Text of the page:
Shareholder rights also means having the ability to express views on the company's governance, such as shareholder proposals and the ability to vote on matters related to the company's governance, such as the election of directors.

Anti-corruption policies and compliance:

Anti-bribery and corruption (ABC) compliance and ESG standards are interrelated. Surveys have shown that institutional investors rank anti-corruption as the most important ESG issue in investment decisions, outranking other ESG issues, including climate change and shareholder rights.

Therefore, ABC hazards and controls are a vital part of an organisation’s ESG reporting process. An effective ABC programme can directly influence an organisation’s governance, mitigate reputational threats and maintain shareholder value.

This should incorporate anti-corruption compliance programmes, whistleblowing mechanisms, as well as training and education to promote ethical conduct amongst employees.

Measures to that focus on compliance with anti-corruption laws and regulations are crucial. This will mean due diligence processes for business partners and the development of procedures to detect and prevent bribery and other forms of corruption. In addition, mechanisms for reporting and addressing any concerns about corruption are a requirement.

 ABC reporting can provide relevant stakeholders with additional confidence in an organisation’s operations and controls. This can increase marketability of an organisation, lower costs, improve shareholder and investor trust, and reduce avoidable legal liabilities.

Transparency and disclosure of financial and non-financial information:

The purpose of an ESG disclosure is to provide stakeholders with transparency into long-term risk factors.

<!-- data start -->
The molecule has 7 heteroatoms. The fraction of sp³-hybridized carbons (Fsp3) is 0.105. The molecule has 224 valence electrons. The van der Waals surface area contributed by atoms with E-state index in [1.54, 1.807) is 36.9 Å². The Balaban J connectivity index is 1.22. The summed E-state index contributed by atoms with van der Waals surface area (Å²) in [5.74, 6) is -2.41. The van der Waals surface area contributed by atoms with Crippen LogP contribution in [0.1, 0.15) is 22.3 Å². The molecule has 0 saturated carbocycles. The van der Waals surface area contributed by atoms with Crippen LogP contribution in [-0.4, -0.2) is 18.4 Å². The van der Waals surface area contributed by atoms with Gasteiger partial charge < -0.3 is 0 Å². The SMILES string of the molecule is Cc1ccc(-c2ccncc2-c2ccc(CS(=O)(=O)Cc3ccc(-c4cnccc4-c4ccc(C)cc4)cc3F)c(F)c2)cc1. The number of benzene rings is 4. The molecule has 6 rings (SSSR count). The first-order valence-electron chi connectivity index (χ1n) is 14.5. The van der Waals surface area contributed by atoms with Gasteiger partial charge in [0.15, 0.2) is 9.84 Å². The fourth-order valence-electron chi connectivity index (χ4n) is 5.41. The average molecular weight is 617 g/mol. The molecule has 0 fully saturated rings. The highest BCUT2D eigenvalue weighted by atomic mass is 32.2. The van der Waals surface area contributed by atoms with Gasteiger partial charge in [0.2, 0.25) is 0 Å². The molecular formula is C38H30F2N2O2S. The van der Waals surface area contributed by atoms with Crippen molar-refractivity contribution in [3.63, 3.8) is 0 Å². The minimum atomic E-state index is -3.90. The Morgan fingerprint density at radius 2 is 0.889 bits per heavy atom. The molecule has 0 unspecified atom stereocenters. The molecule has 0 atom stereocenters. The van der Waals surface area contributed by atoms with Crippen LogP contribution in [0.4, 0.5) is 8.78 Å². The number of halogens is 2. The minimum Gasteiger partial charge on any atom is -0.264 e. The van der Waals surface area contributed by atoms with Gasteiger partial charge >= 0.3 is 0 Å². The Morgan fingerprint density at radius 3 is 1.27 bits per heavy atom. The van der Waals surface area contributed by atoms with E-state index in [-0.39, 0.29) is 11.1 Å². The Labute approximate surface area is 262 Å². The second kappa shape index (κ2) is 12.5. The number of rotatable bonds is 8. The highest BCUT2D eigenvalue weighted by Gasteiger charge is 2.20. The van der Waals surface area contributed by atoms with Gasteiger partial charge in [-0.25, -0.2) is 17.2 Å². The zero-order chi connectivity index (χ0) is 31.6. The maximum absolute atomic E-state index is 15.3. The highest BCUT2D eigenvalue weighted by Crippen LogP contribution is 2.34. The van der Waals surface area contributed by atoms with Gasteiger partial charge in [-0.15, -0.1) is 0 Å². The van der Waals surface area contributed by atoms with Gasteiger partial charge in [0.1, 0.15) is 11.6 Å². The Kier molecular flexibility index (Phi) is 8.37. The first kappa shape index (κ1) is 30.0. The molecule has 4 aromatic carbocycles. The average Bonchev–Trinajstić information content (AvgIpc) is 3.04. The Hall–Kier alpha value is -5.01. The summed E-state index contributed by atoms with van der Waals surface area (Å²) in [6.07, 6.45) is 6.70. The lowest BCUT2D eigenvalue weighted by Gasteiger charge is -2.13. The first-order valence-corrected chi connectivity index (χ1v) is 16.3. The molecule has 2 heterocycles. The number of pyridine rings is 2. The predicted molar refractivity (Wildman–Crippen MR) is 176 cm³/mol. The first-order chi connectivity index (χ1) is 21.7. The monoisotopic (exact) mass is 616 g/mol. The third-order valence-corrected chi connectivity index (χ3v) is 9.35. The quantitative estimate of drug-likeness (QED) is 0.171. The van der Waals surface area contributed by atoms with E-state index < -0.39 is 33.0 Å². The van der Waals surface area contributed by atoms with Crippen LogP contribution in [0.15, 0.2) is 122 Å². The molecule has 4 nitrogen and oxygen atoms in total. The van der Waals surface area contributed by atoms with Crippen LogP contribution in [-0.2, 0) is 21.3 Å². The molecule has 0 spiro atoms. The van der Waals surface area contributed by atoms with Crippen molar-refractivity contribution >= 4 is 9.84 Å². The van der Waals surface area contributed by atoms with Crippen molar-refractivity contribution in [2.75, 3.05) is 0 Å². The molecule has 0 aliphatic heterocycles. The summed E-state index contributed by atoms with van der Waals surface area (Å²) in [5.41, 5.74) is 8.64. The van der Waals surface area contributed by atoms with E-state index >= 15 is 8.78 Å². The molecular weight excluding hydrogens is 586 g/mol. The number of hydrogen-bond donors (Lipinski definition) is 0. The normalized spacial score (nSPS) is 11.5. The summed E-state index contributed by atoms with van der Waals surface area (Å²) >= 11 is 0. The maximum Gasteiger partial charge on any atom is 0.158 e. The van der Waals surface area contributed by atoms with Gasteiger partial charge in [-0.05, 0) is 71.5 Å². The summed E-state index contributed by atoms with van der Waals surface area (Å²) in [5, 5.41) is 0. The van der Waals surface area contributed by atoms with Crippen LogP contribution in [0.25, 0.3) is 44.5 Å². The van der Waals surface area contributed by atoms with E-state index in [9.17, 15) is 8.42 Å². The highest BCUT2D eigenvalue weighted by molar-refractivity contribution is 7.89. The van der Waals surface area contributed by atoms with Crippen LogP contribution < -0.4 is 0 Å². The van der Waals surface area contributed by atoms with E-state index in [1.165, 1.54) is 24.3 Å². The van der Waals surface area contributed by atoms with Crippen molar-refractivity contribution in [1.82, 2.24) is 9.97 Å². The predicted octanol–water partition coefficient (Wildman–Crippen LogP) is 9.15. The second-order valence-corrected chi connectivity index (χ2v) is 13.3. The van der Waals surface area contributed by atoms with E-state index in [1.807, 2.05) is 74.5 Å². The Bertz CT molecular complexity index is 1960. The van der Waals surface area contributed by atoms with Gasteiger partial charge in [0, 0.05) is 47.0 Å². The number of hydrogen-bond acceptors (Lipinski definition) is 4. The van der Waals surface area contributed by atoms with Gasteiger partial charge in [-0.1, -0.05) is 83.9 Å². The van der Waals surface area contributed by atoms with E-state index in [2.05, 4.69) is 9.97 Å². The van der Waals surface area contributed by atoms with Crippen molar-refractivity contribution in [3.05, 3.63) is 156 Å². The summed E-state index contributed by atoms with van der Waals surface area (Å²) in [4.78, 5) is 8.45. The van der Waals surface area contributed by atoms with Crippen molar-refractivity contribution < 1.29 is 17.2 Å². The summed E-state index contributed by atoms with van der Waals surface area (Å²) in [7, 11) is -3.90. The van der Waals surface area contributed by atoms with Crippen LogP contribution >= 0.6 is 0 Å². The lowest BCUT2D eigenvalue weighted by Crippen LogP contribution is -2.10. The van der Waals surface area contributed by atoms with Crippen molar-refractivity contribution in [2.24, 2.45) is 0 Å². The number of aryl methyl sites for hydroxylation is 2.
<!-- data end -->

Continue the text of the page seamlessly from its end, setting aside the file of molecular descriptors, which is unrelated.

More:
To meet these requirements businesses will need to ensure transparency and the disclosure of financial and non-financial information. This means meeting disclosure standards for financial reporting and the development of a sustainability reporting framework.

Financial and non-financial information must be accurate, reliable and timely, so systems and processes must be put in place to ensure this happens. These should include internal audit and assurance processes, and the development of procedures to ensure the integrity of information reported.

In addition, the company must have mechanisms for shareholders and other stakeholders to access and review the company's financial and non-financial information and regularly reports on its performance and governance.

Telling the story

Firms must be able to monitor, assess and communicate their ESG results to stakeholders. An ESG reporting strategy and governance approach should be closely tied to the communications strategy.

There are a lot of potential channels for ESG storytelling if and when you have the data and results to back it up, including internal communications, annual reports, websites, social media, press, and ESG ratings providers.

Final thoughts

As ESG continues to grow in importance, it is critical for modern businesses to keep good governance as a in focus.

This involves multiple policies that need implementing across different corporate departments like finance, HR, and IT. A governance champion who can oversee the organisation's effort will help businesses to stay on top of their obligations and risks.

A holistic approach taking in the many themes and factors discussed in this blog is key to good environmental, social and corporate governance.

How Mercia can help